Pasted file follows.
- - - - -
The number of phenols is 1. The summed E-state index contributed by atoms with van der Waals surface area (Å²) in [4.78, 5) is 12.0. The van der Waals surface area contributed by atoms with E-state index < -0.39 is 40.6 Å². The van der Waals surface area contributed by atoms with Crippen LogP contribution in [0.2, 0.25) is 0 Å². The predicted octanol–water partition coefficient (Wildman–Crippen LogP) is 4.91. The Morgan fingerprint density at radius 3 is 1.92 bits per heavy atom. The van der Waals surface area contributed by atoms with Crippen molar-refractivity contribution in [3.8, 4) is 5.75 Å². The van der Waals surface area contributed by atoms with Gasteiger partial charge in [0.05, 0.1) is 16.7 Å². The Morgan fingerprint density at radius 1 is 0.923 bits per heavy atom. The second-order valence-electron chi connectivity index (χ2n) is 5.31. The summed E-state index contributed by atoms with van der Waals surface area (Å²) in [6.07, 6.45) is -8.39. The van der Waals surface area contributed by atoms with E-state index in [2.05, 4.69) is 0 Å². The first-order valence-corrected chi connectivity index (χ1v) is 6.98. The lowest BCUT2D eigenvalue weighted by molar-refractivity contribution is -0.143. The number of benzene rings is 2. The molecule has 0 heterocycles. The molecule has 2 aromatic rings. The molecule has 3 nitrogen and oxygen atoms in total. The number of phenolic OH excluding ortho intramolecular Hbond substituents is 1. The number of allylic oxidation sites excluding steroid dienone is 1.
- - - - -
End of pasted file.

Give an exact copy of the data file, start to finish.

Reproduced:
The number of phenols is 1. The summed E-state index contributed by atoms with van der Waals surface area (Å²) in [4.78, 5) is 12.0. The van der Waals surface area contributed by atoms with E-state index < -0.39 is 40.6 Å². The van der Waals surface area contributed by atoms with Crippen LogP contribution in [0.2, 0.25) is 0 Å². The predicted octanol–water partition coefficient (Wildman–Crippen LogP) is 4.91. The Morgan fingerprint density at radius 3 is 1.92 bits per heavy atom. The van der Waals surface area contributed by atoms with Crippen molar-refractivity contribution in [3.8, 4) is 5.75 Å². The van der Waals surface area contributed by atoms with Gasteiger partial charge in [0.05, 0.1) is 16.7 Å². The Morgan fingerprint density at radius 1 is 0.923 bits per heavy atom. The second-order valence-electron chi connectivity index (χ2n) is 5.31. The summed E-state index contributed by atoms with van der Waals surface area (Å²) in [6.07, 6.45) is -8.39. The van der Waals surface area contributed by atoms with E-state index in [2.05, 4.69) is 0 Å². The first-order valence-corrected chi connectivity index (χ1v) is 6.98. The lowest BCUT2D eigenvalue weighted by molar-refractivity contribution is -0.143. The number of benzene rings is 2. The molecule has 0 heterocycles. The molecule has 2 aromatic rings. The molecule has 3 nitrogen and oxygen atoms in total. The number of phenolic OH excluding ortho intramolecular Hbond substituents is 1. The number of allylic oxidation sites excluding steroid dienone is 1.